How to Clean a Dishwasher With Citric Acid

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The dishwasher can benefit greatly from a good douse of a citrus-based cleaner.
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Efficient and environmentally friendly, citrus-based cleaning products are ideal for taking down jet-clogging debris and hard water deposits. The dishwasher can benefit greatly from a good douse of a citrus-based cleaner.

Whether you create a homemade mix of a citrus-based cleaner, buy organic citric acid to clean with or use a commercial citrus-based cleaner, citric acid in a dishwasher can offer up wonderous results for cloudy dishes or a dull finish on silverware.

Citric Acid for Cleaning

The reason that citric acid does so well in cleaning is due to the d-limonene. This natural solvent cuts through grime and grease. It has the added benefit of making the house smell fresh and clean.

The d-limonene is in the terpene family that includes pine oils. Generally, the terpene family of cleaners are not harmful to metals, polymers and most plastics. They don't cause rusting, etching, pitting or staining on most porous materials and can dissolve most heavy petroleum-based greases in less than it takes to bake a pie.

Where to Find Citric Acid

It's not hard to locate packets of citric acid. In a pinch, a packet of lemonade or citrus-based powder for drinking can work well in cleaning out the jets and filters located on the inside of the dishwasher.

Bottles and individual packets of citric acid crystals can be purchased online, in grocery stores or home improvement stores. They are safe to handle, but it isn't a bad idea to use a pair of gloves and a breathing mask if you have respiratory issues. The crystals can cause a puff of tiny particles when poured into the detergent cup and cause some respiratory distress.

Cleaning the Dishwasher with Citric Acid

Many appliance manuals recommend using the natural cleaner to maintain the dishwasher's optimal performance. For instance, the GE dishwasher cleaning guidelines recommend filling the detergent cup with 3 to 4 ounces of citric acid. Close the cup and run the dishwasher.

It's preferable to run the dishwasher with the citric acid when it is empty of all kitchen cookware, utensils or other items. This can also be done with plain glasses, plates or other items placed in the appliance, as long as they have no patterns or etchings that can be disturbed by the citric acid.

Don't place metal or soft plastic items in the dishwasher when running it with the citric acid. They can get pitted or etched by the citric acid crystals flying around the tub of the dishwasher.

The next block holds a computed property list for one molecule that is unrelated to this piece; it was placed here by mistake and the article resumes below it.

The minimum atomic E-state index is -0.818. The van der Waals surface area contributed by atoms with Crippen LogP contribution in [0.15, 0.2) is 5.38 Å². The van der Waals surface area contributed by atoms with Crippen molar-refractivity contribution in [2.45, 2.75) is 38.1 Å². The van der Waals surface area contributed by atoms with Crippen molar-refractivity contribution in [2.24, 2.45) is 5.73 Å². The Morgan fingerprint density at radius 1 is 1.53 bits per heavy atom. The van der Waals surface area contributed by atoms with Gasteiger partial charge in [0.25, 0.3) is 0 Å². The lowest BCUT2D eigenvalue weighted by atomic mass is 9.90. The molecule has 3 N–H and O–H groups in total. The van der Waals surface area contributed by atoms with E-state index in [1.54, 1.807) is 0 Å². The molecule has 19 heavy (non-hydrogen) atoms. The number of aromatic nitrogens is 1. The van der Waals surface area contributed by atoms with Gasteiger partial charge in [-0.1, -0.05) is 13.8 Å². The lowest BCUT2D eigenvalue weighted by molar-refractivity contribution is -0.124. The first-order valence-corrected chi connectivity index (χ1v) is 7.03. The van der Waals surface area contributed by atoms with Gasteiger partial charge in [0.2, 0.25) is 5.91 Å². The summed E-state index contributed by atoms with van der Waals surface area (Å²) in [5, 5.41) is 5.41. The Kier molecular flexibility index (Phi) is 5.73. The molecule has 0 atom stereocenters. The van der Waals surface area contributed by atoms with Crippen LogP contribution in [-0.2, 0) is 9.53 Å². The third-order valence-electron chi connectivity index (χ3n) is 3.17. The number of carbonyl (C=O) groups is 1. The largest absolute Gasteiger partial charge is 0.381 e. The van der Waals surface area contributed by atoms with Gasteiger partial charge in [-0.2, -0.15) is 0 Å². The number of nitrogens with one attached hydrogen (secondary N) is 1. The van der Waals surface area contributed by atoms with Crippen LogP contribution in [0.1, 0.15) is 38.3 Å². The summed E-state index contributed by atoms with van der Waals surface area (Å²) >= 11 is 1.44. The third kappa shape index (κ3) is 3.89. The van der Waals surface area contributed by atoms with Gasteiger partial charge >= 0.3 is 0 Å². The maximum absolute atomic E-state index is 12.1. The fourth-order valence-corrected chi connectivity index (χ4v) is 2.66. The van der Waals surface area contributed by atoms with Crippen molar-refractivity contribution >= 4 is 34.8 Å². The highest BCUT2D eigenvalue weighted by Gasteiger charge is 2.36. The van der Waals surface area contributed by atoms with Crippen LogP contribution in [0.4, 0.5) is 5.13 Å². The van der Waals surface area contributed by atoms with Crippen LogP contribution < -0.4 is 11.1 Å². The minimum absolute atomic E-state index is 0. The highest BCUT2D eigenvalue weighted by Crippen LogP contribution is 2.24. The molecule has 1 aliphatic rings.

Citrus Cleaner for Maintenance

For a dishwasher that is creating a cloudy film on clear glasses after every wash, a citric acid dishwasher cleaner can significantly reduce the problem.

Once a week, use a citrus-based cleaning tab placed in the bottom of the dishwasher. Run the appliance empty to clean out the jets and filters.

Fill a spray bottle with 1 part water, 1 part lemon juice and 1 part white vinegar and spray down the inside of the tub, paying close attention to the base, water arms and filters. This will keep for a week. Use it daily paired with weekly cleaning to keep the dishwasher functioning well.

Cleaning Garbage Disposal with Citrus

If you have a garbage disposal, then you need to run it until it sounds clear before you run the dishwasher each and every time.

A thin slice of lemon can clean the blades and base of the garbage disposal. Run hot water, if you are not in a drought area, for one minute through the sink to flush out food particles in the sink and connecting lines before running the dishwasher.

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Kimberley McGee is an award-winning journalist with 20+ years of experience writing for a variety of clients, including The New York Times, Las Vegas Review-Journal Home section and other national publications. As a professional writer she has researched, interviewed sources and written about home improvement, interior design and related business trends. She earned a B.A. in Journalism from the University of Nevada, Las Vegas. Her full bio and clips can be viewed at www.vegaswriter.com.

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